The North Carolina House Oversight and Reform Select Committee has called NCInnovation (NCI) CEO Bennet Waters to testify before the committee next week. The hearing — chaired by Reps. Jake Johnson, R-Polk, and Harry Warren, R-Rowan — marks the first real public examination of the private non-profit since the appropriation of $500 million in state taxpayer funds, as lawmakers seek answers about NCI’s legislative reporting, use of state funds, and more.

The hearing is scheduled for Tuesday, July 9, at 9:00am in the Legislative Building’s Blue Ridge Auditorium.

NCI was created by some of the state’s business leaders in 2018. The aim of the nonprofit is to further applied research projects at select UNC-system universities toward commercialization by funding select projects with taxpayer dollars. The leaders behind the effort were originally requesting over $1.4 billion in taxpayer funds to finance their personal vision for an improved research-to-retail ecosystem, and were ultimately appropriated $500 million (in two $250 million installments).

“The General Assembly made a big bet on NCInnovation. If it succeeds in bringing university research to market, the state will reap significant returns,” said committee co-chair Warren in a press release announcing the hearing. “NCI leadership has not publicly addressed its funding assumptions or its operations. This hearing can be a step to increase our comfort with putting so much faith in one organization’s ability to pick winning technologies.”

Committee staff confirmed to Carolina Journal that members are interested in hearing from NCI executives about:

  • the status of private fundraising, as required by state law;
  • progress in identifying research projects already “in the pipeline” at public universities;
  • the search for an investment manager for NCI’s anticipated $500 million pool endowment using state funds;
  • the first pilot round of $5.2 million in grants and selection criteria for those grants; and,
  • compliance with statutory provisions to receive each round of state funds.

In February of this year, NCI board member Art Pope formally requested the Office of State Auditor to investigate the non-profit for compliance with mandated accounting practices following concerns regarding the treatment of privately pledged donations and other stipulations required by law.

Pope is the owner and chairman of Variety Wholesalers Inc., which owns and operates a chain of discount retail stores spanning 17 states. He’s also a founding board member of the John Locke Foundation and chairman of the John William Pope Foundation, a family grant-making organization he has led since its creation in 1986. He was also a member of the North Carolina General Assembly and served as the state budget director from 2013-14.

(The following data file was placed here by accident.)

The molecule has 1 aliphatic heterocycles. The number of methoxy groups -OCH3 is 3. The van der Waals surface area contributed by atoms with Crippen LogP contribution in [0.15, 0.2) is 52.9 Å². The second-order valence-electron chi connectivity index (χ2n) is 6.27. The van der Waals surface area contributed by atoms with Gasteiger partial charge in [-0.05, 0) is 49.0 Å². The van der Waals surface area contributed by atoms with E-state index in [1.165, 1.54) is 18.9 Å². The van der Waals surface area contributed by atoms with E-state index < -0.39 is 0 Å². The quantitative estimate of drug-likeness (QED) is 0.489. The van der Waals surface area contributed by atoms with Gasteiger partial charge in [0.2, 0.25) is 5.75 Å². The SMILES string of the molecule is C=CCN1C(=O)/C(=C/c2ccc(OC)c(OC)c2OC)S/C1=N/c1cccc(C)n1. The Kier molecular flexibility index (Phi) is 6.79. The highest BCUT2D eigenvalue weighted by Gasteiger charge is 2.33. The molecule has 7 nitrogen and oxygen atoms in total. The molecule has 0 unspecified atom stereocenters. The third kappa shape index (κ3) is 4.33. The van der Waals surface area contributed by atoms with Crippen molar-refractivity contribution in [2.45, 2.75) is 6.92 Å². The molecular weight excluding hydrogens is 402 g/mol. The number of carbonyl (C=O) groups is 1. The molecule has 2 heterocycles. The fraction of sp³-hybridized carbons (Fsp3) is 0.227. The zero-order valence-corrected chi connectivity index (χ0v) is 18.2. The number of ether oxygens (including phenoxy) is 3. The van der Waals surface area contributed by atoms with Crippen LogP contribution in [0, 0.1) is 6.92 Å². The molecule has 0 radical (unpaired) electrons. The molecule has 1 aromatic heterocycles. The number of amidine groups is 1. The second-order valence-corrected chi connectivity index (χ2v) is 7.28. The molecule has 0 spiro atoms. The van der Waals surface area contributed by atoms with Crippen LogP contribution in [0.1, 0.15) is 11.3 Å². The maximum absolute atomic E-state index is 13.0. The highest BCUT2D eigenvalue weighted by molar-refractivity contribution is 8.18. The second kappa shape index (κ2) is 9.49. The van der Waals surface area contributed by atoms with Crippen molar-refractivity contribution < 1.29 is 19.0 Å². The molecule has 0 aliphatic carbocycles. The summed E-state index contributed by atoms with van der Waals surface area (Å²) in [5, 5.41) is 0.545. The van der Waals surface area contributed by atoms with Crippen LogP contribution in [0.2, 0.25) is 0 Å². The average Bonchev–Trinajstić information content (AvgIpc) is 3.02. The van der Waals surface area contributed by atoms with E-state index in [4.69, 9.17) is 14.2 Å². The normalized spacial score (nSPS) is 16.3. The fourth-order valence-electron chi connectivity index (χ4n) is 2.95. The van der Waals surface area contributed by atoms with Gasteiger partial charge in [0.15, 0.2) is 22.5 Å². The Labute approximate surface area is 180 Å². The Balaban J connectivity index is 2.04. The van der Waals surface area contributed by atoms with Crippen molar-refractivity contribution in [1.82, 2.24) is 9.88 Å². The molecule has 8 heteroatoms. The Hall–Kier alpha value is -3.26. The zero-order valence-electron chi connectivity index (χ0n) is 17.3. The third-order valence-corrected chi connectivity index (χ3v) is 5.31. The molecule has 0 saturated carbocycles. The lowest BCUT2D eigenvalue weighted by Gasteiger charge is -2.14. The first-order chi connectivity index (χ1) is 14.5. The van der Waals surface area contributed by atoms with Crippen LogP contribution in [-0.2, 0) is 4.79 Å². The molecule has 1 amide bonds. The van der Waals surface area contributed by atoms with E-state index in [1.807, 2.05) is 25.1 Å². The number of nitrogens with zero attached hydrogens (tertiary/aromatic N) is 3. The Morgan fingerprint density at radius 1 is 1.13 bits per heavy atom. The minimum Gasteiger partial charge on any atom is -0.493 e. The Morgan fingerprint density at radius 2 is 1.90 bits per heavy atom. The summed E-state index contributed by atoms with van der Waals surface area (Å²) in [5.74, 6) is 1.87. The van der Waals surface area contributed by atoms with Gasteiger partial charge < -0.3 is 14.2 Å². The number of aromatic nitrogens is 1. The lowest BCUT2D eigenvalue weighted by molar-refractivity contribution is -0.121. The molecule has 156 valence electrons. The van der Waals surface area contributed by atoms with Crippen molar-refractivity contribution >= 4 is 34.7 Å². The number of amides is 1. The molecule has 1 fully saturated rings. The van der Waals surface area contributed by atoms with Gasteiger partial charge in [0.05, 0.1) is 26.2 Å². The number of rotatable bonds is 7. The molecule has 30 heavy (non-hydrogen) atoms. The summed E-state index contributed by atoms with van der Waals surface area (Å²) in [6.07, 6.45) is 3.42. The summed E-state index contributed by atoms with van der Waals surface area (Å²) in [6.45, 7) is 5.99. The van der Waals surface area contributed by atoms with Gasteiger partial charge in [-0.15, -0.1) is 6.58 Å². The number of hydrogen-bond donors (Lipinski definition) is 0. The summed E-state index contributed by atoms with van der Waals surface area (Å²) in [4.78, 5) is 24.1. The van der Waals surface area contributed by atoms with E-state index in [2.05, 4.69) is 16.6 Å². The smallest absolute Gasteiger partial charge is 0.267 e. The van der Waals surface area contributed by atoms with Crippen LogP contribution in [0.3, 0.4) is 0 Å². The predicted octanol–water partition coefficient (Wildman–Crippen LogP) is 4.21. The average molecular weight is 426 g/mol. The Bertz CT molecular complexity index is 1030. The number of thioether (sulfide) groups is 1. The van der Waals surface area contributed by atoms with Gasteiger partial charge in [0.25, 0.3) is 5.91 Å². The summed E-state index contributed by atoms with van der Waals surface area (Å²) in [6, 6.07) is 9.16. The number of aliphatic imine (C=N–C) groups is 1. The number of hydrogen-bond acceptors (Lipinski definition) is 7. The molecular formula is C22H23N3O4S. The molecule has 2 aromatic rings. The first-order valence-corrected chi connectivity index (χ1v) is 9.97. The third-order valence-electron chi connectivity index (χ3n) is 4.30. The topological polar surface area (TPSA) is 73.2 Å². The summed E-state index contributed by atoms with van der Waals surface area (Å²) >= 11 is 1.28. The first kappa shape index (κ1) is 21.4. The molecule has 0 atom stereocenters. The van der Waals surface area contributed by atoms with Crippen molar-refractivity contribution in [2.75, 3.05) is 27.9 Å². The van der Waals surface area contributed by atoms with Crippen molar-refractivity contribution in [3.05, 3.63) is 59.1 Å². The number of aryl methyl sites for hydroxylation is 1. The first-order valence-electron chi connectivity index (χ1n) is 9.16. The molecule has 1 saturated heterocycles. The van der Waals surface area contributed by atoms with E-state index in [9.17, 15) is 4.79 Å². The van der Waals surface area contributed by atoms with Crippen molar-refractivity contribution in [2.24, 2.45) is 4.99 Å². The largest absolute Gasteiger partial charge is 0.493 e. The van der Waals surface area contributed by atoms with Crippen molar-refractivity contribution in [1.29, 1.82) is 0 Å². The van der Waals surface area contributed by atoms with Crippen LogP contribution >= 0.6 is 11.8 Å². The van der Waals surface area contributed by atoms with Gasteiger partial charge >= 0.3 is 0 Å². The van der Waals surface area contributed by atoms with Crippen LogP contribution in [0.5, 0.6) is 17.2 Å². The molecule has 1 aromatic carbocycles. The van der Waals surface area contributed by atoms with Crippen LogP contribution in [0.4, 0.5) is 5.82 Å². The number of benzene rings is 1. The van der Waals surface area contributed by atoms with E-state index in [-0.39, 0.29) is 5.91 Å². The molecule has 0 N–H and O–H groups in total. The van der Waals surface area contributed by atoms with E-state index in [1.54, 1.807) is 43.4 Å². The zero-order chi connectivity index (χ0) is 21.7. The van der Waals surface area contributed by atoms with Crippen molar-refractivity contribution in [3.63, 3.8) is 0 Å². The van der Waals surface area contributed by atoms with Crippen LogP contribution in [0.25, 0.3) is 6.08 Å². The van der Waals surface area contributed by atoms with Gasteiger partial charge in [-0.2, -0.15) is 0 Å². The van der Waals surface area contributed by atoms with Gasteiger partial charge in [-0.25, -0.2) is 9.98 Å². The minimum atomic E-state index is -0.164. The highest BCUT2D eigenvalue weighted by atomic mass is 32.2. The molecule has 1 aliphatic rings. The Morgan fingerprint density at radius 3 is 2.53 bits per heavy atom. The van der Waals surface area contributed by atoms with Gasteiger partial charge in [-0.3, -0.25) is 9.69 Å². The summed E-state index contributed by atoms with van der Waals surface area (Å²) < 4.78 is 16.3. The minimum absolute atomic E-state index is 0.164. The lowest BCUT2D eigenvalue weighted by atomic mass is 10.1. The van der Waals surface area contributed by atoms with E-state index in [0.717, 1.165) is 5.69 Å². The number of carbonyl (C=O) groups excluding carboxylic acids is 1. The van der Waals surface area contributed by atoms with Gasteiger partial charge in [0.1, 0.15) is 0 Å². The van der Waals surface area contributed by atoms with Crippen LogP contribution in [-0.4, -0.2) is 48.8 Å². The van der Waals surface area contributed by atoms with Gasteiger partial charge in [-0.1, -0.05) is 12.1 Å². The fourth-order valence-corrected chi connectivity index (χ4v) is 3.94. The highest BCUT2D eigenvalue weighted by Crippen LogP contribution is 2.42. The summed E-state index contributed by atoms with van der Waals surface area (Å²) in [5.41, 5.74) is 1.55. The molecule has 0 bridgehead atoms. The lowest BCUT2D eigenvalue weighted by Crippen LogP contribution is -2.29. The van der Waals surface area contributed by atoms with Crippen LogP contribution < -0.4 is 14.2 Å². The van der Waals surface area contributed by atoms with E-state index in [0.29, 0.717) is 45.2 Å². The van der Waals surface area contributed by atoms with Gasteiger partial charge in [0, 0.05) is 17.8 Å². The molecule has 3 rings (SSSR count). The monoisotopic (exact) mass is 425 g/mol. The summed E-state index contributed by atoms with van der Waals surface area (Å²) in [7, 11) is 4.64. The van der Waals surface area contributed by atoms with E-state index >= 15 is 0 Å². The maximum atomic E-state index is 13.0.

Through public information requests, Carolina Journal learned board members appointed by the General Assembly were uncomfortable with how the entity was reporting private donations, notably if financial statements were embellishing private funds raised to satisfy statutory requirements.

Critics have blasted the use taxpayer money to pick winners and losers in the research and development space, noting that NCI should have been piloted itself before awarding the group such a large sum of taxpayer funds. While oversight hearings are certainly welcome, they think the attention should have been there from the beginning.

Senior vice president for research at the John Locke Foundation, Brian Balfour, is thankful for the oversight.

“The House Oversight Committee is right to question the leader of NCInnovation, an unproven organization that is set to receive a second round of $250 million in taxpayer dollars. Similar organizations in other states – organizations that NCInnovation themselves propped up as inspiration – have been plagued with corruption and extremely poor track records,” said Balfour. “Short of eliminating NCInnovation’s funding, the best thing for taxpayers is a high level of transparency to clearly convey how this new organization is spending their money.”

After a lobbying blitz during the height of budget negotiations two years ago, lawmakers gave the green light for $500 million in taxpayer funds, despite caution from critics, in two tranches. NCI is eligible to request the second $250 million tranche this month; the first $250 million in taxpayer funds was distributed earlier this year.

Now, House Oversight Committee members have questions about NCI’s use of those state funds, reporting compliance, and maybe even political favoritism.

Co-chair Rep. Jake Johnson, R-Polk, noted, “NCInnovation intentionally chose two projects from each region, which does raise concerns of how much it is making decisions on merit and how much on political considerations.”

Meeting details can be accessed on the House Oversight and Reform Committee webpage.